Should schools be scaling back on the humanities?
In short, the answer is no. First of all, the basic premise here is somewhat incorrect. Michael Bérubé, a professor of literature at Pennsylvania State University, and director of the Institute for the Arts and Humanities says that there is no “plummet,” although it is a universal presupposition. Independent school administrators, curriculum planners, teachers, and workers at non-profits, that hypocritically push tech-education in the new spirit of the age, should reconsider their messaging, especially when they largely received humanities or liberal arts degrees themselves.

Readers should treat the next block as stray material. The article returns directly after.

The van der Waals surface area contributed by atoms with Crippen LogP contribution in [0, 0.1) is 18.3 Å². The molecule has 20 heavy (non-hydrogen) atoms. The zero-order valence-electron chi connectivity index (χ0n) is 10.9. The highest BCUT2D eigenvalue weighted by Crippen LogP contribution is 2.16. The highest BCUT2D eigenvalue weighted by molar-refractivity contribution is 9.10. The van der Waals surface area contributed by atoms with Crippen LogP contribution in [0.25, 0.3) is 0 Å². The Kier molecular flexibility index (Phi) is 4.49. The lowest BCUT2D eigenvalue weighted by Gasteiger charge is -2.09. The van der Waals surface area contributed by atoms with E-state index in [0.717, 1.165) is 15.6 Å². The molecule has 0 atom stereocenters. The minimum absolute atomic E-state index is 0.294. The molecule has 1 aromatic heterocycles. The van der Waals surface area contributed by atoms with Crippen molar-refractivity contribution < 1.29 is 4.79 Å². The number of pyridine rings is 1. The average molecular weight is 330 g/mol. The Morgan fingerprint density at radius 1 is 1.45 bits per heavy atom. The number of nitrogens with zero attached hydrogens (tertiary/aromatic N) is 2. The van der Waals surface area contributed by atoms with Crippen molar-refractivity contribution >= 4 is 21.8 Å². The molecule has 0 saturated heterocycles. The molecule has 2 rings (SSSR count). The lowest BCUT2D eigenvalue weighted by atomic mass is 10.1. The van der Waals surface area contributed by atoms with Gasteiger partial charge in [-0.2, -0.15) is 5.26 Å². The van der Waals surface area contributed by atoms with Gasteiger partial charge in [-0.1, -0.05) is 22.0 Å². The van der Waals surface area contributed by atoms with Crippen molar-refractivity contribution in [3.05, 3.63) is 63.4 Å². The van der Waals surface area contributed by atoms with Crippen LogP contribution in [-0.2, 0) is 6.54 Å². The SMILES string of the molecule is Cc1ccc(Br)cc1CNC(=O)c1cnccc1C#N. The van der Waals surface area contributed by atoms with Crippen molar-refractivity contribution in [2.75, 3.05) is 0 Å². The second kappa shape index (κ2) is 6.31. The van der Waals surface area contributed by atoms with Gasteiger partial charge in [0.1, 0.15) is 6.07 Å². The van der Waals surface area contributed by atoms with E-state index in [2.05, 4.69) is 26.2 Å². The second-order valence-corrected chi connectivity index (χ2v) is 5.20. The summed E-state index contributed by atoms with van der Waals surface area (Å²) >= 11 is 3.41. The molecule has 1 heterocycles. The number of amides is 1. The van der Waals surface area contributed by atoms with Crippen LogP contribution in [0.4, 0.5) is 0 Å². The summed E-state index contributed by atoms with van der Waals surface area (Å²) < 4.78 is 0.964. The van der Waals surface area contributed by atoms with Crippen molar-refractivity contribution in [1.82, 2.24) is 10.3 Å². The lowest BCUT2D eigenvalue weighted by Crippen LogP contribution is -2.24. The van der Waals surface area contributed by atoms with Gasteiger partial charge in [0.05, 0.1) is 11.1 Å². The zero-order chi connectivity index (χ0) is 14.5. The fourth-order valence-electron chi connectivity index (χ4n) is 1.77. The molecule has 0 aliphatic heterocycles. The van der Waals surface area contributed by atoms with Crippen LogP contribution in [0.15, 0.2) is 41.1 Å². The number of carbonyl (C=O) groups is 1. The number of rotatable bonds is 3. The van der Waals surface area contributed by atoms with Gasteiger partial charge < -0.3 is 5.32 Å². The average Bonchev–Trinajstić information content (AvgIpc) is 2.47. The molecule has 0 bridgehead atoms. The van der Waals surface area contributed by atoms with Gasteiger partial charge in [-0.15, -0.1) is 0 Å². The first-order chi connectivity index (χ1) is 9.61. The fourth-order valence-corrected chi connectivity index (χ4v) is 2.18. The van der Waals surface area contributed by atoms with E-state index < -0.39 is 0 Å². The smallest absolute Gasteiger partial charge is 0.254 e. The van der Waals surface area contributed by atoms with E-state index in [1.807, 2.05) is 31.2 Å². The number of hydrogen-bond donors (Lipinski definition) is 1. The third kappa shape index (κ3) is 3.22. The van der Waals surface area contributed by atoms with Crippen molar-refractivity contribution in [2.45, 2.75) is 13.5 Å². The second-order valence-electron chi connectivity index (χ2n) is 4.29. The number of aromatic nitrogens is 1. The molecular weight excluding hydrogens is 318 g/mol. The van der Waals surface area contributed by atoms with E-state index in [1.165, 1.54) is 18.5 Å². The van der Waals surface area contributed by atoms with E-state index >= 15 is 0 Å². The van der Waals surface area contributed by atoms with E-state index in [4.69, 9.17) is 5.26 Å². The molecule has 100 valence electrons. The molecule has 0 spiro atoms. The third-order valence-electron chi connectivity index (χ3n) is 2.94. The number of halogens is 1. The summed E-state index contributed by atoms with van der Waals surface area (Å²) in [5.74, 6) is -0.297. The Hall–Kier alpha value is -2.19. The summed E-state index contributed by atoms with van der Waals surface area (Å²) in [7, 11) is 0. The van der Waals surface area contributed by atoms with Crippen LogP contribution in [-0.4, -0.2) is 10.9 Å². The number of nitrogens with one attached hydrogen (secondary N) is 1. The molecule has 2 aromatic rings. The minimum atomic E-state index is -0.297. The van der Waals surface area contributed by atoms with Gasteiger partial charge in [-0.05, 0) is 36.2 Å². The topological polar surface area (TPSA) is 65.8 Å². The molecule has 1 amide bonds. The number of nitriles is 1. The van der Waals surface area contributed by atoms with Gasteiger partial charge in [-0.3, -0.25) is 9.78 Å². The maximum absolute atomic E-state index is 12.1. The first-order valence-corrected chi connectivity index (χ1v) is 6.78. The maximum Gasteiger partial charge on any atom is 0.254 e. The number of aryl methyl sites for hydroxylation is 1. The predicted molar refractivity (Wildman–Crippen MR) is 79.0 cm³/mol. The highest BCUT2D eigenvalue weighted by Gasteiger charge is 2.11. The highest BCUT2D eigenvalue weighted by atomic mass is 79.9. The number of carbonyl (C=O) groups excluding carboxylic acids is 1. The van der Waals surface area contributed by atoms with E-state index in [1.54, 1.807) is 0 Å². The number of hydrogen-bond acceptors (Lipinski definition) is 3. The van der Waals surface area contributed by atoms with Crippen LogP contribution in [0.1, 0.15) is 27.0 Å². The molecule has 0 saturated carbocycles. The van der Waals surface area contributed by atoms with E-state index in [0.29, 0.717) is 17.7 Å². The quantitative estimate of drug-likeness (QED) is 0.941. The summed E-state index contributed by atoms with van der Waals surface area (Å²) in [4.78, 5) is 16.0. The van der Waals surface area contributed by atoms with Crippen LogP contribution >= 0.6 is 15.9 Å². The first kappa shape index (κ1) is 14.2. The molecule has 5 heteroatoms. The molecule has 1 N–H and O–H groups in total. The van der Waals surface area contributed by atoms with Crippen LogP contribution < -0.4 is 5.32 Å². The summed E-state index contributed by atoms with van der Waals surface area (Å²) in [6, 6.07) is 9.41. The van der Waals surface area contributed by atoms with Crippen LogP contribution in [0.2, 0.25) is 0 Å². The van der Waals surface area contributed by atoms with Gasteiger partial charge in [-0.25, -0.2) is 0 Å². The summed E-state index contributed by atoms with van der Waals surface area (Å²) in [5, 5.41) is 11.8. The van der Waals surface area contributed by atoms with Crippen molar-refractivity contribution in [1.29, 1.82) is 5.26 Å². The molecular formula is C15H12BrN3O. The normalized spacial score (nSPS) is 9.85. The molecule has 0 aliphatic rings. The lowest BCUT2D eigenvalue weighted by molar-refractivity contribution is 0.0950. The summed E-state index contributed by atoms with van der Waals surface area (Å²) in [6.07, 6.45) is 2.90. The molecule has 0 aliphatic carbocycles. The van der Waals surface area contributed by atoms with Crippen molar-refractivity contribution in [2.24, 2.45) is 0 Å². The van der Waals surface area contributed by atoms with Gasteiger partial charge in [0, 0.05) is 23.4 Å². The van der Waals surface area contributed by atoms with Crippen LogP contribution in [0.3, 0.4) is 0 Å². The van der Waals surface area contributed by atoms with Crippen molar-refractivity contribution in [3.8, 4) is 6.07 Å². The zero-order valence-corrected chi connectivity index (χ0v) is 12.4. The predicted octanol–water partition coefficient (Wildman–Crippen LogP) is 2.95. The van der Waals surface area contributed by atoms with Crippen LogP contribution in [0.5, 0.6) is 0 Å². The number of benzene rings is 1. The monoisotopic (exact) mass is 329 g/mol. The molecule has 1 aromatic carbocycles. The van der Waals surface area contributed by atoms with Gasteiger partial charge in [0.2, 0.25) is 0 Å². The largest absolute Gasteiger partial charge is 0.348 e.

Bérubé contends that while it is true that English enrollments are down in some places since 2008, and not healthy overall, they are not as bad as the really lean years. Bérubé maintains that students and families keep hearing the myth that English is a dying subject. This humanities ending attitude was just recently reflected in April 2016 when Pennsylvania State Representative Brad Roae (R) proposed ending higher-education grants for students studying “poetry or some other Pre Walmart major.”